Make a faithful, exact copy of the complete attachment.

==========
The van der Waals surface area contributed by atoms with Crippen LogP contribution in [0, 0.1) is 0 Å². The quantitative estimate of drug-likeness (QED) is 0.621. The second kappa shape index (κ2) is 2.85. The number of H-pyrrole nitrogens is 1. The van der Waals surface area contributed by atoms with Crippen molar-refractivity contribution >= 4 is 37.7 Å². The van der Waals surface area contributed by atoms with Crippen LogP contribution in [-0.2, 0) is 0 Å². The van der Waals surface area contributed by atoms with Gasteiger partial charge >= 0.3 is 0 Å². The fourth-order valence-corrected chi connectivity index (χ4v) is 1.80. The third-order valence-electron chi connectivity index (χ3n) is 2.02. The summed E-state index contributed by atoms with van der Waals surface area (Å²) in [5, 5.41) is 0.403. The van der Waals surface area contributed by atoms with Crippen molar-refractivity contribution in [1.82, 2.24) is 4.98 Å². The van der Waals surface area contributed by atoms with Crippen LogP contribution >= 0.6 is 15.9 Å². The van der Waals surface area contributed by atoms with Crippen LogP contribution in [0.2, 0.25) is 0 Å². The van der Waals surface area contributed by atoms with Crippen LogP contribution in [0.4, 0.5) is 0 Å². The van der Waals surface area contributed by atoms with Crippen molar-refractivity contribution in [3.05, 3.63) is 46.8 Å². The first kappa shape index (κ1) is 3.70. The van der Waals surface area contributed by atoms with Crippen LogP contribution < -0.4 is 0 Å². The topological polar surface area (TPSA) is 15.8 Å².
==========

The van der Waals surface area contributed by atoms with Crippen LogP contribution in [0, 0.1) is 0 Å². The quantitative estimate of drug-likeness (QED) is 0.621. The second kappa shape index (κ2) is 2.85. The number of H-pyrrole nitrogens is 1. The van der Waals surface area contributed by atoms with Crippen molar-refractivity contribution >= 4 is 37.7 Å². The van der Waals surface area contributed by atoms with Crippen LogP contribution in [-0.2, 0) is 0 Å². The van der Waals surface area contributed by atoms with Gasteiger partial charge >= 0.3 is 0 Å². The fourth-order valence-corrected chi connectivity index (χ4v) is 1.80. The third-order valence-electron chi connectivity index (χ3n) is 2.02. The summed E-state index contributed by atoms with van der Waals surface area (Å²) in [5, 5.41) is 0.403. The van der Waals surface area contributed by atoms with Crippen molar-refractivity contribution in [1.82, 2.24) is 4.98 Å². The van der Waals surface area contributed by atoms with Crippen LogP contribution >= 0.6 is 15.9 Å². The van der Waals surface area contributed by atoms with Crippen LogP contribution in [0.2, 0.25) is 0 Å². The van der Waals surface area contributed by atoms with Crippen LogP contribution in [0.4, 0.5) is 0 Å². The van der Waals surface area contributed by atoms with Crippen molar-refractivity contribution in [3.05, 3.63) is 46.8 Å². The first kappa shape index (κ1) is 3.70. The van der Waals surface area contributed by atoms with Crippen LogP contribution < -0.4 is 0 Å². The topological polar surface area (TPSA) is 15.8 Å².